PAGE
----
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Beyond a Place of Wrath and Tears


Why persist in the belief that "ordinary" people could not possibly sanction, let alone partake in wholesale human slaughter? The historical record, from ancient times to the present, amply testifies to the ease with which people can extinguish the lives of others, and even take joy in their deaths.

― Daniel Jonah Goldhagen, "Hitler's Willing Executioners: Ordinary Germans and the Holocaust"





This week, the Jewish Community Center Safety Committee in New Paltz invited the Chief of Police to talk about the potential for antisemitic incidents at the synagogue. "What kind of situation would lead to stationing police at the Synagogue and Community Center?" the email invitation to the congregation asked. Though I am not a member of this congregation, I receive their emails, and this one gave me pause. Soon after the antisemitic terrorist attack at the Tree of Life synagogue in Pittsburgh on October 27, 2018 in which eleven people were killed and six wounded, I received a phone call from a woman who lives and works in New Paltz. She knew I was a journalist and wanted to show me an antisemitic screed she had found in the wastepaper basket at the Town Hall. I asked if she had taken it to the police; she had not. Afraid to lose her job, she asked if I would "report" it. By this she meant report it in the local newspaper I write for occasionally. Instead, I made an appointment to see Chief Lucchesi and asked a member of the Jewish Community Center to come with me


The Chief was both knowledgeable and reassuring. He assigned a detective who determined that the screed had been faxed from an unknown location and was not local in origin. Soon after this visit the perpetrator of the Pittsburgh shootings was caught.


For most of my life, I have been spared the fear and rage that my Israeli cousins and Palestinian friends experience every day. Indeed, I always told my refugee parents that I was thankful they had landed in America rather than on a sliver of contested Biblical land inhabited by deranged warring societies. Edward Said, The Palestinian American academic, called the efforts  to "fix" the Israel/Palestine "problem" akin to "shaking peanuts in a jar," one peace "accord" after another broken by intractable hatreds.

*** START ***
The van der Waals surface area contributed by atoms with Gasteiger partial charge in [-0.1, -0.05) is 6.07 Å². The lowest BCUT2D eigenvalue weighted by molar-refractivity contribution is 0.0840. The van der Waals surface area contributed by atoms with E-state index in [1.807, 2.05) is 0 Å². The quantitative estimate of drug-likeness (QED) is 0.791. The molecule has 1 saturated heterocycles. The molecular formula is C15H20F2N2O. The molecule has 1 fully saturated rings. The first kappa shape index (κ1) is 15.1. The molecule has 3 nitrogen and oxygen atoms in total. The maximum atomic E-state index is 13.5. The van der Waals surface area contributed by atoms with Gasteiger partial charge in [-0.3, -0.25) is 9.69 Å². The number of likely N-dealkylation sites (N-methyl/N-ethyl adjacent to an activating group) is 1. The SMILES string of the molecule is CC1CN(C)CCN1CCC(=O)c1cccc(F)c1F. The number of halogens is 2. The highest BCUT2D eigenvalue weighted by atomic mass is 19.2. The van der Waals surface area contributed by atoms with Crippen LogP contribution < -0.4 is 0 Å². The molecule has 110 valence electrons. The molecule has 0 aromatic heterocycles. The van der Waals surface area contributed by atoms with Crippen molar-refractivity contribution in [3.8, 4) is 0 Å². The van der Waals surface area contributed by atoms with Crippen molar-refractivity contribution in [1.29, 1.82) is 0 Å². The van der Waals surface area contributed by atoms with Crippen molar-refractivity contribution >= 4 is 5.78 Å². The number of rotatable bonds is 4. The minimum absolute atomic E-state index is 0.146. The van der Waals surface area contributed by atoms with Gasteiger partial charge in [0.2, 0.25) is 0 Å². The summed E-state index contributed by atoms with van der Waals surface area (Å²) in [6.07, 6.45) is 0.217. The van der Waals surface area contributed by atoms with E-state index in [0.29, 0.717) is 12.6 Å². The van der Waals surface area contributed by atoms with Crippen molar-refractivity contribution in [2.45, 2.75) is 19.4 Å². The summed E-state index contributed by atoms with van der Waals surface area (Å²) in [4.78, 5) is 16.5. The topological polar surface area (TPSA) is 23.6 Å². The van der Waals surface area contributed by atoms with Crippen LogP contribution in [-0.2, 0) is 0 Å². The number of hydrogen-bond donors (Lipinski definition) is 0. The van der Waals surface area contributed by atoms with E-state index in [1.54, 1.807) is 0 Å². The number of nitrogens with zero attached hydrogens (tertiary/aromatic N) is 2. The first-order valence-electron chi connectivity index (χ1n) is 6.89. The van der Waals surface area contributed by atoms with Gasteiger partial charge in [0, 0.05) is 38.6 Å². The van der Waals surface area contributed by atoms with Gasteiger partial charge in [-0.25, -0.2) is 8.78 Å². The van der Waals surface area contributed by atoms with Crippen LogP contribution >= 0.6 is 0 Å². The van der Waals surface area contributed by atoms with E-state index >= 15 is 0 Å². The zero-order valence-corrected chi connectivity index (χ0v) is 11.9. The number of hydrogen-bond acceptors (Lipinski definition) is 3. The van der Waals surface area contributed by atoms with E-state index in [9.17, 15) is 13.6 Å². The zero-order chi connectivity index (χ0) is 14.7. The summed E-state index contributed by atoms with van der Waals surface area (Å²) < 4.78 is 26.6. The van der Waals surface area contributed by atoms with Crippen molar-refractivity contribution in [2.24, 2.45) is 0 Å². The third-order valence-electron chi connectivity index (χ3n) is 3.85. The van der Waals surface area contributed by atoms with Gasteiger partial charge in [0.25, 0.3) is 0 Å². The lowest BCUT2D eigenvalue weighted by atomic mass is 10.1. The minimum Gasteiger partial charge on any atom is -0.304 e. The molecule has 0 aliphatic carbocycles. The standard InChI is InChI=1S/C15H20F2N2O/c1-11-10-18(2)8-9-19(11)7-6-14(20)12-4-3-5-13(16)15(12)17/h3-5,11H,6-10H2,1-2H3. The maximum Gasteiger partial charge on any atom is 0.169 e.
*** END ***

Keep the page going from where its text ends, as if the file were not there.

We are now witnessing a horrific, pulverizing, uncivilized war in the Middle East, instigated by Hamas, perpetrated by Hamas and its handlers, but continued with little respite by a vengeful, dangerous right wing Israeli government that has broken every international humanitarian law ever codified—in  its own "settlements," in the West Bank where there has been detention without trial for decades, and now in Gaza. It should be no surprise to any Jew in the American diaspora that some of the uptick in antisemitism—on social media, on the streets, and on the college campuses—is  a reaction to this war. As I write, it has only worsened, despite the release of hostages.


Years ago, I was asked by a German magazine to interview Daniel Goldhagen, a Harvard professor, who had just published Hitler's Willing Executioners; Ordinary Germans and the Holocaust which I have quoted above. Reading this quote again today, it seems more applicable to the Israeli government than to contemporary Germans who have worked ceaselessly to confront their history, and atone for it. So here's my prayer for this holiday season:  May the next Israeli and Palestinian generation feel secure enough to do the same. May the children of Israel, Gaza and the West Bank survive this war and live in peace. May they not dishonor their souls with hatred.



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